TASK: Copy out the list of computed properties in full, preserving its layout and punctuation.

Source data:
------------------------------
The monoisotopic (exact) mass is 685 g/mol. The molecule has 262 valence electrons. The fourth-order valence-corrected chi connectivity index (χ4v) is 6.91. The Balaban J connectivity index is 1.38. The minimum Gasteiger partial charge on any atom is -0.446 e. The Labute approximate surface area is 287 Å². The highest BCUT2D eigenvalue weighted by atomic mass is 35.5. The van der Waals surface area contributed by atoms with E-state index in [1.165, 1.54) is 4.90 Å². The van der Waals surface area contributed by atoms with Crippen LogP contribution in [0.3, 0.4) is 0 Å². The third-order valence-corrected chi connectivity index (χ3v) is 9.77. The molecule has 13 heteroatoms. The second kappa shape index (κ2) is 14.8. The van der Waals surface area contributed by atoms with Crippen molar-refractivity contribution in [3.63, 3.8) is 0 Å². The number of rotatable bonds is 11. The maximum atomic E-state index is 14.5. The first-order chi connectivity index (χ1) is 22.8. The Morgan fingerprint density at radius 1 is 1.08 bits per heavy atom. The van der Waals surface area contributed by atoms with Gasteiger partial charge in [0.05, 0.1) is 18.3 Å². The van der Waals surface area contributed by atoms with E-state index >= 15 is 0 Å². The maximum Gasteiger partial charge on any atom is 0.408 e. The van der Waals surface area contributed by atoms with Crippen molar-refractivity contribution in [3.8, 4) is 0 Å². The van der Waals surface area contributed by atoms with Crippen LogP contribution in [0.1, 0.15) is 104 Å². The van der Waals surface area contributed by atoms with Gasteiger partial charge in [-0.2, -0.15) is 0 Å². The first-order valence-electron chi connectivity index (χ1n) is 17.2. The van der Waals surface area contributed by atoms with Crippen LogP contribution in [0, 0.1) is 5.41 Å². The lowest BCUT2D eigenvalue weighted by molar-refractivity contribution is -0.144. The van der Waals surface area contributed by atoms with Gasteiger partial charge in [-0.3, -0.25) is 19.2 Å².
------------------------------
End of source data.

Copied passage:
The monoisotopic (exact) mass is 685 g/mol. The molecule has 262 valence electrons. The fourth-order valence-corrected chi connectivity index (χ4v) is 6.91. The Balaban J connectivity index is 1.38. The minimum Gasteiger partial charge on any atom is -0.446 e. The Labute approximate surface area is 287 Å². The highest BCUT2D eigenvalue weighted by atomic mass is 35.5. The van der Waals surface area contributed by atoms with E-state index in [1.165, 1.54) is 4.90 Å². The van der Waals surface area contributed by atoms with Crippen LogP contribution in [0.3, 0.4) is 0 Å². The third-order valence-corrected chi connectivity index (χ3v) is 9.77. The molecule has 13 heteroatoms. The second kappa shape index (κ2) is 14.8. The van der Waals surface area contributed by atoms with Crippen molar-refractivity contribution in [3.63, 3.8) is 0 Å². The number of rotatable bonds is 11. The maximum atomic E-state index is 14.5. The first-order chi connectivity index (χ1) is 22.8. The Morgan fingerprint density at radius 1 is 1.08 bits per heavy atom. The van der Waals surface area contributed by atoms with Gasteiger partial charge in [0.05, 0.1) is 18.3 Å². The van der Waals surface area contributed by atoms with E-state index >= 15 is 0 Å². The maximum Gasteiger partial charge on any atom is 0.408 e. The van der Waals surface area contributed by atoms with Crippen molar-refractivity contribution in [3.8, 4) is 0 Å². The van der Waals surface area contributed by atoms with Crippen LogP contribution in [0.1, 0.15) is 104 Å². The van der Waals surface area contributed by atoms with Gasteiger partial charge in [-0.2, -0.15) is 0 Å². The first-order valence-electron chi connectivity index (χ1n) is 17.2. The van der Waals surface area contributed by atoms with Crippen LogP contribution in [0, 0.1) is 5.41 Å². The lowest BCUT2D eigenvalue weighted by molar-refractivity contribution is -0.144. The van der Waals surface area contributed by atoms with Gasteiger partial charge in [-0.3, -0.25) is 19.2 Å².